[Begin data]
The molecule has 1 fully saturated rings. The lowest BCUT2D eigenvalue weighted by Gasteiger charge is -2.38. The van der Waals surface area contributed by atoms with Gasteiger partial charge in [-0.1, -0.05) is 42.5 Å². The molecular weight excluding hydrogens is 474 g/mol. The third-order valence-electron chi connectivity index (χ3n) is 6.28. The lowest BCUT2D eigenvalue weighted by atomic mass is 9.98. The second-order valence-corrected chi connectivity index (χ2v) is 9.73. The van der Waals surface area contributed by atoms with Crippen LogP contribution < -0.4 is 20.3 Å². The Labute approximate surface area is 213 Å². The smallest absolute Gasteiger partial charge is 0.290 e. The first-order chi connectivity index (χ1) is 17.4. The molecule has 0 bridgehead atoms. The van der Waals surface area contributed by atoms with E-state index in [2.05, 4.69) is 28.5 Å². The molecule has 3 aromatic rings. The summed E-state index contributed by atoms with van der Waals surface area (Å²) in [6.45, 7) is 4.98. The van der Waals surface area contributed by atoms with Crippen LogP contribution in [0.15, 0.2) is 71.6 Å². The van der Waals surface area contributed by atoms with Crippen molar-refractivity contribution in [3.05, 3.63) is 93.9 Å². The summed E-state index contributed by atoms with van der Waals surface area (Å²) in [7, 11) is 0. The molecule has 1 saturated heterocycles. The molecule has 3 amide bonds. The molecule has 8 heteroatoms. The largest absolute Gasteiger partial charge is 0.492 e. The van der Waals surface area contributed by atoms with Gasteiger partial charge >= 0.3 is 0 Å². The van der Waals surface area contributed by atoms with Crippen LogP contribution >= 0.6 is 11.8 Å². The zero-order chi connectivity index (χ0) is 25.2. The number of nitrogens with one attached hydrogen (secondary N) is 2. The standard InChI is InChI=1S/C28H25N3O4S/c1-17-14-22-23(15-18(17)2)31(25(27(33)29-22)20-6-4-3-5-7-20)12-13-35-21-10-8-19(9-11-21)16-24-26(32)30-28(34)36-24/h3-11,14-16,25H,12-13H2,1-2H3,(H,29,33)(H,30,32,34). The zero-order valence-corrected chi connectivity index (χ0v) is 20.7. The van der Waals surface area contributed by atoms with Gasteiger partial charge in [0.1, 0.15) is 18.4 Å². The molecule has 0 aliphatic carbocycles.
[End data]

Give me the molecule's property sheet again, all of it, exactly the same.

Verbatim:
The molecule has 1 fully saturated rings. The lowest BCUT2D eigenvalue weighted by Gasteiger charge is -2.38. The van der Waals surface area contributed by atoms with Gasteiger partial charge in [-0.1, -0.05) is 42.5 Å². The molecular weight excluding hydrogens is 474 g/mol. The third-order valence-electron chi connectivity index (χ3n) is 6.28. The lowest BCUT2D eigenvalue weighted by atomic mass is 9.98. The second-order valence-corrected chi connectivity index (χ2v) is 9.73. The van der Waals surface area contributed by atoms with Crippen LogP contribution < -0.4 is 20.3 Å². The Labute approximate surface area is 213 Å². The smallest absolute Gasteiger partial charge is 0.290 e. The first-order chi connectivity index (χ1) is 17.4. The molecule has 0 bridgehead atoms. The van der Waals surface area contributed by atoms with E-state index in [2.05, 4.69) is 28.5 Å². The molecule has 3 aromatic rings. The summed E-state index contributed by atoms with van der Waals surface area (Å²) in [6.45, 7) is 4.98. The van der Waals surface area contributed by atoms with Crippen LogP contribution in [0.15, 0.2) is 71.6 Å². The van der Waals surface area contributed by atoms with Crippen molar-refractivity contribution in [3.05, 3.63) is 93.9 Å². The summed E-state index contributed by atoms with van der Waals surface area (Å²) in [7, 11) is 0. The molecule has 1 saturated heterocycles. The molecule has 3 amide bonds. The molecule has 8 heteroatoms. The largest absolute Gasteiger partial charge is 0.492 e. The van der Waals surface area contributed by atoms with Gasteiger partial charge >= 0.3 is 0 Å². The van der Waals surface area contributed by atoms with Crippen LogP contribution >= 0.6 is 11.8 Å². The zero-order chi connectivity index (χ0) is 25.2. The number of nitrogens with one attached hydrogen (secondary N) is 2. The standard InChI is InChI=1S/C28H25N3O4S/c1-17-14-22-23(15-18(17)2)31(25(27(33)29-22)20-6-4-3-5-7-20)12-13-35-21-10-8-19(9-11-21)16-24-26(32)30-28(34)36-24/h3-11,14-16,25H,12-13H2,1-2H3,(H,29,33)(H,30,32,34). The zero-order valence-corrected chi connectivity index (χ0v) is 20.7. The van der Waals surface area contributed by atoms with Gasteiger partial charge in [0.1, 0.15) is 18.4 Å². The molecule has 0 aliphatic carbocycles.